Previous Post Next Post

Mom

Brought to you by

School Lunch Menus from Around the World

By Madeline Holler |

school lunch, childhood obesity

Lunchtime! In the Czech Republic, school lunch looks a little more delicious than in the U.S.

American school lunches are kind of notorious. They’re usually not just unhealthy, but ugly, inedible and largely wasted.

There’s no shortage of ideas for fixing the nation’s school cafeterias. Celebrity chef Jamie Oliver has come over from the U.K. to try to do it. His efforts, unfortunately, haven’t been the revolution he hoped for.

There’s plenty wrong with American school lunches on the whole, and not just what kids eat but the entire lunchroom experience. And also when school kids sit down for a mid-day meal. But from the standpoint of food, what’s the alternative. What are kids eating in other parts of the world?

Buzzfeed has a pulled together photos of school lunches from the U.S., U.K., Japan, France, Singapore, Korea, Ghana and a few other countries. And one guy has started a blog What’s for School Lunch, a fascinating peek at what kids are eating around the world just after math class. These may or may not be representative of most school lunches in those countries. It’s interesting to see what and how the school cafeteria food is served.

I think what also could tell a story would be the trash cans in the cafeteria. American schools often complain of the amount of food that gets thrown out. Is there less tossed away in, say, France, than in Ghana, where far less food is served. That enormous plate of pommes frites, while accompanied by mussels and an artichoke, adds up to a ton of food. Does it all get eaten? Should it?

I worked in a Japanese school for two years and, let me tell you, that plate of curry and potato salad (the last in the Japan list)? Hands down, the most delicious school lunch I have ever eaten. But talk about front-loading the day’s calories.

Still, comparing the curry or plate of French fries or even the bland little U.K. lunch to the pics representing U.S. school lunches is just sad where nothing at all on the trays is fresh.

Which lunches look the best in your opinion? Do you like attempts to change U.S. school lunches or is it too little, too late for your home-lunch eating kids?

school lunch, child nutrition

What's on the menu at the German school in Shanghai.

Photos via here and here.

More on Babble

About Madeline Holler

madeline-holler

Madeline Holler

Madeline Holler is a writer, journalist, and blogger. She has written for Babble since the site launched in 2006. Her writing has appeared in various other publications both online and in print, including Salon and True/Slant (now Forbes). A native of the Midwest, Madeline lives, writes, and parents in Southern California, where she's raising two daughters and a son. Read bio and latest posts → Read Madeline's latest posts →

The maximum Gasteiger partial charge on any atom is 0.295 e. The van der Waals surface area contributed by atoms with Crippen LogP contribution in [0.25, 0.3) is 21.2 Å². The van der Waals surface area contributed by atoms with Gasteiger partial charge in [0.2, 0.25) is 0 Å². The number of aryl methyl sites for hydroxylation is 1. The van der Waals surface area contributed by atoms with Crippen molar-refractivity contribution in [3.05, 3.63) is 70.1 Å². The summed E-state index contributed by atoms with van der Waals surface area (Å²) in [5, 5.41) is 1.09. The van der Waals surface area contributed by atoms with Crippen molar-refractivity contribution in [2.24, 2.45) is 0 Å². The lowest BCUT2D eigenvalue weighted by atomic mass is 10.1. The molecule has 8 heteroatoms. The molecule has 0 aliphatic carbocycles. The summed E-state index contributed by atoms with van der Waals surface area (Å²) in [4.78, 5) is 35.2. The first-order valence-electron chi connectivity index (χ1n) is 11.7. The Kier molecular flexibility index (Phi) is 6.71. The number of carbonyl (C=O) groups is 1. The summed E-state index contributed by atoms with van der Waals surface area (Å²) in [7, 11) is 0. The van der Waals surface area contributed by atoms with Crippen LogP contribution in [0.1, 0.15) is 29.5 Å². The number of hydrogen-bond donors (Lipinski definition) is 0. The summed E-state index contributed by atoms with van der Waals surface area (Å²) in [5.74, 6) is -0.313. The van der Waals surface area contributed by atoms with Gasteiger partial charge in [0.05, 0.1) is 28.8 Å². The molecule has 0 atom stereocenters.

« Go back to Mom

Use a Facebook account to add a comment, subject to Facebook's Terms of Service and Privacy Policy. Your Facebook name, profile photo and other personal information you make public on Facebook (e.g., school, work, current city, age) will appear with your comment. Comments, together with personal information accompanying them, may be used on Babble.com and other Babble media platforms. Learn More.

0 thoughts on “School Lunch Menus from Around the World

  1. Rosana says:

    I don’t understand why school lunches have to be nasty here in the US. Isn’t a requirement for the employees in the cafeteria, to know how to cook? If no, then it should be. If so, then why can’t they fix meals from scratch?

  2. goddess says:

    My gosh- the French and Czech Republics’ lunches look fabulous!

  3. Kikiriki says:

    School lunches are nasty in the US pretty much for two or three reasons. 1: the US is committed to spending little more than a dollar a day per child, which is not enough for fresh food and meat. 2. The US also wanted to take the guesswork out of hot lunch (and lessen the possibility of food poisoning or undercooked meat), so in a lot of schools, lunch workers do little more than heat up pre-cooked food. That pre-cooked food is pretty much always processed in some way (think mystery chicken nuggets or those ugly hamburger patties). 3. The US has contracts with nationwide companies because they are cheaper and easier to deal with, rather than having local relationships with local vendors and farmers. That means that food needs to be shipped, which means more canned or frozen food rather than fresh. Et voila! Le crap Americain.

  4. Amanda says:

    I don’t understand why it’s the school’s responsibility to provide a hot lunch anyway. Why not just offer simple sandwiches, salads, fruit, and yogurt or something? When my son is old enough to go to school, though, I will probably pack his lunch everyday, just like my mom did for me.

Leave a Reply

Your email address will not be published. Required fields are marked *.

Previous Post Next Post